Leaving Twitter? Where Will Librarians and the Kid Lit Community Go?

SLJ launched a Twitter poll to learn the social media destination of those leaving Elon Musk's platform.

Even at its best, Twitter has always been a double-edged sword.

Like all social media, it helped fuel the rise of hate groups and further the spread of misinformation and disinformation. But it also promotes conversation, connection, and community. School and public librarians, as well as those in the kid lit industry, found each other, shared ideas, and created substantial and supportive professional networks.

But with Elon Musk’s purchase of the platform, firing of staff, and lack of content control, people began experiencing a rise of antisemitic, racist, and anti-LGBTQIA+ attacks.

As the talk of leaving Twitter picked up steam, SLJ launched a Twitter poll to see where people were headed. With only four options to offer, we settled on Mastodon, Instagram, Facebook, and Discord.

Of those choices, Instagram won with 62.7 percent of the 868 votes. While Instagram was the winner of our poll, people noted it is a different experience, a platform designed for a different kind of exchange than Twitter. Most already had an Instagram account, but used it for a different purpose. Instagram, obviously, is more visual. It requires a visual. Twitter can simply be a conversation, a question thrown out to the masses, a confession, quick story, or motivational quotewithout the need for Canva. Facebook and Discord, too, are designed for different experiences.

The replies also offered a glimpse into the other options, and why the whole thing was so complicated to navigate. Not listed in SLJ’s choices were Hive and Post, which many of those who replied said they were trying. Many children’s authors and educators moved to Hive, but the app has temporarily shut down to try to build up its capacity and sure up its safety controls. Some still on Twitter almost immediately began tweeting about how much they missed Hive despite having only been on the platform a brief time.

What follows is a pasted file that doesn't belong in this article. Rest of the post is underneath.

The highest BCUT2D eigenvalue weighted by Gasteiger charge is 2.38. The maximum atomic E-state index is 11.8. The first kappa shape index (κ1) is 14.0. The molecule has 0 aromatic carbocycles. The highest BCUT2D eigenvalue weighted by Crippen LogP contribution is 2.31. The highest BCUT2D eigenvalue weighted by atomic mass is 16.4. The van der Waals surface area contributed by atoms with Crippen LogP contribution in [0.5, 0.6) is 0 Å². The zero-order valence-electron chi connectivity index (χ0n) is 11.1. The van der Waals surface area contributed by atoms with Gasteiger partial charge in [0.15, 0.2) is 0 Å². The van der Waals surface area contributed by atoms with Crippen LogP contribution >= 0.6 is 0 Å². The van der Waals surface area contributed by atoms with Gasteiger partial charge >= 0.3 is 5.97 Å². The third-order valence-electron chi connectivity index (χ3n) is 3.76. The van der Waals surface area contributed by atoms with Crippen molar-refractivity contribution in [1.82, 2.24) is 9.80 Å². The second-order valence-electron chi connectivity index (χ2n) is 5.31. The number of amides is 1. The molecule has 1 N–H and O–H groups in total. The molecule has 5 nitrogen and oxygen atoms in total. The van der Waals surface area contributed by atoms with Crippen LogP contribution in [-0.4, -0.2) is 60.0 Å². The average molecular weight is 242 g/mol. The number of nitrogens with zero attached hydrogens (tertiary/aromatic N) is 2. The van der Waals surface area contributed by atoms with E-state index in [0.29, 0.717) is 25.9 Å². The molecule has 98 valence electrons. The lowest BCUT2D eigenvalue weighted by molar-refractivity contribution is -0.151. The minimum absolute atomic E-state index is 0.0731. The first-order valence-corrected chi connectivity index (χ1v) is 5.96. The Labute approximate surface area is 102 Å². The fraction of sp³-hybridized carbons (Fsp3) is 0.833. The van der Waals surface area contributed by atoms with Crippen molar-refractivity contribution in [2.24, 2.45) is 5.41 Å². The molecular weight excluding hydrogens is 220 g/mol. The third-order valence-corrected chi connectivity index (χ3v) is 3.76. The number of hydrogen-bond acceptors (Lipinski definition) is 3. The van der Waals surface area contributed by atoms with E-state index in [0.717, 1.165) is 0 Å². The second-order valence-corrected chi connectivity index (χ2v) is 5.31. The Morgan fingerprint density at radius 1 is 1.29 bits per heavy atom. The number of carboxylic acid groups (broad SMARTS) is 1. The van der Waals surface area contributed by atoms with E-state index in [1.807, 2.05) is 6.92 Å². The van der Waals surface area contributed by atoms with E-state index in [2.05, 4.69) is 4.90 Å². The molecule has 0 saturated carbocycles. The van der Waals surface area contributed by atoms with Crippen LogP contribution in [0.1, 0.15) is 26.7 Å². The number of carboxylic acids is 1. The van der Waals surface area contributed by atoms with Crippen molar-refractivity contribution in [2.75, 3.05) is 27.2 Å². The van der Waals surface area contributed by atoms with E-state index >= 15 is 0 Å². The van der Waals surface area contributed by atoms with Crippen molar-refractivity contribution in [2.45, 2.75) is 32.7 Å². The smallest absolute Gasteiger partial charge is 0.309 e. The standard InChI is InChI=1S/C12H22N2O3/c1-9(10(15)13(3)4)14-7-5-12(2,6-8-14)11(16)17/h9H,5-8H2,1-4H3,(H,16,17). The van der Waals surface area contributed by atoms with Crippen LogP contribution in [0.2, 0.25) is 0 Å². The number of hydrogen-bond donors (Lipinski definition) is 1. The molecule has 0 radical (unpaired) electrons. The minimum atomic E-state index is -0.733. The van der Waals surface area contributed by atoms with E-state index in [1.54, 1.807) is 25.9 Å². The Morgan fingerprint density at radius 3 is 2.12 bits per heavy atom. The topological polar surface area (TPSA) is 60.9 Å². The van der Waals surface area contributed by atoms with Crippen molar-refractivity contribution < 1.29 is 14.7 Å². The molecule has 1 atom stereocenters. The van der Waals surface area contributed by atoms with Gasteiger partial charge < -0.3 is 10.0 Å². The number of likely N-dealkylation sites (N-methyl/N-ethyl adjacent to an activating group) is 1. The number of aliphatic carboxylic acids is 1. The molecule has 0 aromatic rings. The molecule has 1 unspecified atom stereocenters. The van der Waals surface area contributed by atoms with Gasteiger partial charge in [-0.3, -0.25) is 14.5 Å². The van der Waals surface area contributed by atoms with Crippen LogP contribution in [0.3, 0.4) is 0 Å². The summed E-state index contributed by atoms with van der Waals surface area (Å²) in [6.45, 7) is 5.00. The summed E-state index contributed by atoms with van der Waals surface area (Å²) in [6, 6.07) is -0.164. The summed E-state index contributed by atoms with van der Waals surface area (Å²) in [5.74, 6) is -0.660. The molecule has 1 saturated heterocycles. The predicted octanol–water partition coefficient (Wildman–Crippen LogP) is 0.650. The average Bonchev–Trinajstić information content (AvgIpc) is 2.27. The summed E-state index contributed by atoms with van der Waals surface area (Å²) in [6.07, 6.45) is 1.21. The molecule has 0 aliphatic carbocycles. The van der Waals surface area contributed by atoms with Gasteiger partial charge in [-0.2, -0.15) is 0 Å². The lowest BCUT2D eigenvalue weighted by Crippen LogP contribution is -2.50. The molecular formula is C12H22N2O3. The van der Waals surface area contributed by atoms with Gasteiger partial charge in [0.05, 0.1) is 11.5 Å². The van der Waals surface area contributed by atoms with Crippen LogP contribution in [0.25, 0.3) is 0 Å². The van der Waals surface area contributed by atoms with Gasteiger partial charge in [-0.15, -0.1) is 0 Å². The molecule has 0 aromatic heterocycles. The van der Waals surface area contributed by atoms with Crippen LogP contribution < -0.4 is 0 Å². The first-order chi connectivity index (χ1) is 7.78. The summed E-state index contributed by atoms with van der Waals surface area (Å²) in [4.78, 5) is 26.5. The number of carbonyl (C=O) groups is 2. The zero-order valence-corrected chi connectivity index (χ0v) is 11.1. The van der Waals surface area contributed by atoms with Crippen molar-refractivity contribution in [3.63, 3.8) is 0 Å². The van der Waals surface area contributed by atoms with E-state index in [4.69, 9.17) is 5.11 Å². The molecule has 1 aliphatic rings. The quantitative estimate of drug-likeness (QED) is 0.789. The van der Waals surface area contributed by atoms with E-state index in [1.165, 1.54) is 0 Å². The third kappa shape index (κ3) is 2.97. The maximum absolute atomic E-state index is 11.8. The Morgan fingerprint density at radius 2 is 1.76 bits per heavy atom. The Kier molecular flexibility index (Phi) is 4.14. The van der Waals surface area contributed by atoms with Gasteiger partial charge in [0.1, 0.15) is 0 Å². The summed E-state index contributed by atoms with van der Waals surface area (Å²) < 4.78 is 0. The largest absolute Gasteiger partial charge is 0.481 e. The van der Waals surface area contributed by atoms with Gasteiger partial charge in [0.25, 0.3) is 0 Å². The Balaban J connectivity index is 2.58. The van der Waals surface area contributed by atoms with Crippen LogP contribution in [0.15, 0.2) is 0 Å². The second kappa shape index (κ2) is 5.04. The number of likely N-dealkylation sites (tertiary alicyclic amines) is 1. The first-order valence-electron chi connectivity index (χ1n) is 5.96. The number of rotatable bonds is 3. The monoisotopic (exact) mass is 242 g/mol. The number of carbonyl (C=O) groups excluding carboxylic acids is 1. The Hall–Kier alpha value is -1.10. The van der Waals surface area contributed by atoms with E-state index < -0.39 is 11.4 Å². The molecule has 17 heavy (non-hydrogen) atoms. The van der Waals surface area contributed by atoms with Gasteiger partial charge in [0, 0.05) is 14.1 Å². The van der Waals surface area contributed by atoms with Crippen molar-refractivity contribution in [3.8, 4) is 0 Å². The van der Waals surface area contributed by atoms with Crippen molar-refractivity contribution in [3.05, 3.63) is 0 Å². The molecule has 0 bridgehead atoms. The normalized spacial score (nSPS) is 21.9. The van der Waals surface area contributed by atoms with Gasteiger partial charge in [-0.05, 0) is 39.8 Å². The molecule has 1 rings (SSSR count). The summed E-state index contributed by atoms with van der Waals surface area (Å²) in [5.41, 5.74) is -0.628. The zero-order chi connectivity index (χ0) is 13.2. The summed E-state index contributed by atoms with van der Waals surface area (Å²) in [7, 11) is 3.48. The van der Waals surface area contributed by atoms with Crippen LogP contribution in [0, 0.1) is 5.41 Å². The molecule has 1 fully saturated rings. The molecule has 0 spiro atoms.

People cannot join Post immediately, as they could Hive and others, which has made it a more difficult option despite how close in concept its platform is to Twitter. Post is admitting people to its server over time and therefore has gotten the reputation of being elitist, as the first ones with permission were bigger-name people (the original “blue check” crowd).

There was great frustration over now having even more social media accounts, and the time it takes to “try out” the new ones and understand their setup and value.

The replies to our poll also showed disappointment and even a little sadness in the possible loss of Twitter. The majority expressed a desire to stay connected. One summed up the basic sentiment with, “I’ll go wherever my PLC goes.”

Not everyone was looking for a new outlet, however. Some said they expected Twitter to survive and be fine, so they were not shopping for new social media. Others were ready to be done with it all if Twitter disappeared.

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